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  • Concepts Gelation: Linear structure increases gelation; & Branchingdecreases gelation Hydration: Increased hydration increases viscosityincreases stabilizing effect Decreased hydration decreases viscosity decreases stabilizing effect pH: Decreased pH (acidic)-- increases aggregation---increases precipitation Increased pH (basic)-- decreases aggregationincreases solubility
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  • Questions The viscosity of carrageen is quite stable over a wide range of pH values.. Uses of aliginate in food industry. Uses of pectin in food industry. The most important seaweed polysaccharide used in food industry is
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  • ?
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  • Functions of Gums in Food Systems Water bindingViscosity building GelationSuspension Emulsions stabilizationFoam stabilization EncapsulationBinder Fat Replacement
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  • Functions of gums in foods are related to interactions with other food components Gums interact with: Component Affects Water All properties Proteins Emulsions, foams,gels Lipids Emulsions Ions Gels Particle surfacesStabilization
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  • Hydration of Gums All functions of gums require that the gums be hydrated. Failure to hydrate gums properly is the leading cause of problems in foods containing gums. Competition for water with other water loving components affects properties
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  • Hydration of Gums Linear, uncharged polysaccharide molecules are held tightly together by hydrogen bonds. Substantial inputs of energy are required in order to make these function properly. Amylose crystalline structure requires substantial input of heat before gelatinization occurs. (No branches) Carbogum (has some branches ) requires heating to fully develop viscosity Guar Gum ( 2x as many branches ) swells in cold water Introduction of branches and/or charges into the chain limit the amount of hydrogen bonding that can take place between polysaccharide molecules and thus increase the interaction with water and make gums more easy to hydrate. * Increased no. of Branches increases the interaction with water.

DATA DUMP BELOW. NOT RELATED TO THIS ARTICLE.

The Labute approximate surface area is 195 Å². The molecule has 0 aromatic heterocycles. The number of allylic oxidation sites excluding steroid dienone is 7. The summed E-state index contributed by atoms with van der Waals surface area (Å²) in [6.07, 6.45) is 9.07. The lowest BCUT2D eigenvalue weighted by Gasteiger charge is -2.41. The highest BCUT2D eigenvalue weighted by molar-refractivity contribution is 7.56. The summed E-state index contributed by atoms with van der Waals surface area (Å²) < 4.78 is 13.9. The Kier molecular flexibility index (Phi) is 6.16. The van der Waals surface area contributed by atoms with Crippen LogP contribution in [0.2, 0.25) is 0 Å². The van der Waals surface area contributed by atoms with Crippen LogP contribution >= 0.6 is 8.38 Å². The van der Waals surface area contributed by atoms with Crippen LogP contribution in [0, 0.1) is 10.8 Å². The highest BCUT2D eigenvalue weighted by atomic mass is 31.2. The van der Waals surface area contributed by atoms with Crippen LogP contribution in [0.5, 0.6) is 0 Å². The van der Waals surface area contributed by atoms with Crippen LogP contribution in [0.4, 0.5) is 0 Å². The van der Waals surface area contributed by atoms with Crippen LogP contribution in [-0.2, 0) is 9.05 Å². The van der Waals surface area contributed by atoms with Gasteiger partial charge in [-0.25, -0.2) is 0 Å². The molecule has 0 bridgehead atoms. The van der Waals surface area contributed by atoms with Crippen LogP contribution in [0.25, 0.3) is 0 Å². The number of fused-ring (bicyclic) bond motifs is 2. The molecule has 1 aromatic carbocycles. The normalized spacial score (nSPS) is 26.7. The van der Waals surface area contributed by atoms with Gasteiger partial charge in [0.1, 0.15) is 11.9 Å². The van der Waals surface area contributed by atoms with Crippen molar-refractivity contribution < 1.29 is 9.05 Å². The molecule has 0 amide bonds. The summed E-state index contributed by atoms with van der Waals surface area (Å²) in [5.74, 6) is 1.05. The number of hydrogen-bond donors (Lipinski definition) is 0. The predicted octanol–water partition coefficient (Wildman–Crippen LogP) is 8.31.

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  • Structure and Function Carageenan - charge of sulfates Xanthan - Charge on carboxyl + branches Guar Gum- increased branches
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  • Interaction of Gums with Proteins Gums May affect protein stability by: Electrostatic interaction - negatively charged hydrocolloids may interact with positively charged groups on proteins. Interactions depend on: pH pK of ionizable group Ionic strength Ratio of protein to gum Interference with calcium binding - -Protect calcium sensitive proteins e.g.. carageenan Competing for water - hydrocolloids may cause proteins to precipitate by limiting the water available to hydrate the protein.
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  • Gums and Lipids Only a few gums show affinity for lipid. Gum Arabic, hydroxypropyl cellulose, and propylene glycol alginate have a little affinity for lipid. Stabilization of emulsions, foams, etc. is dependent upon: interactions with the protein on the surface and increases in viscosity of the continuous phase. Gums which are complexed with other food components may not be able to exert their primary functions.
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  • Viscosity of Gums All are highly viscous except Gum Arabic Viscosity is dependent upon hydration of the polysaccharide. Larger polymers generally give higher viscosity. Interactions with other polymers may dramatically affect viscosity.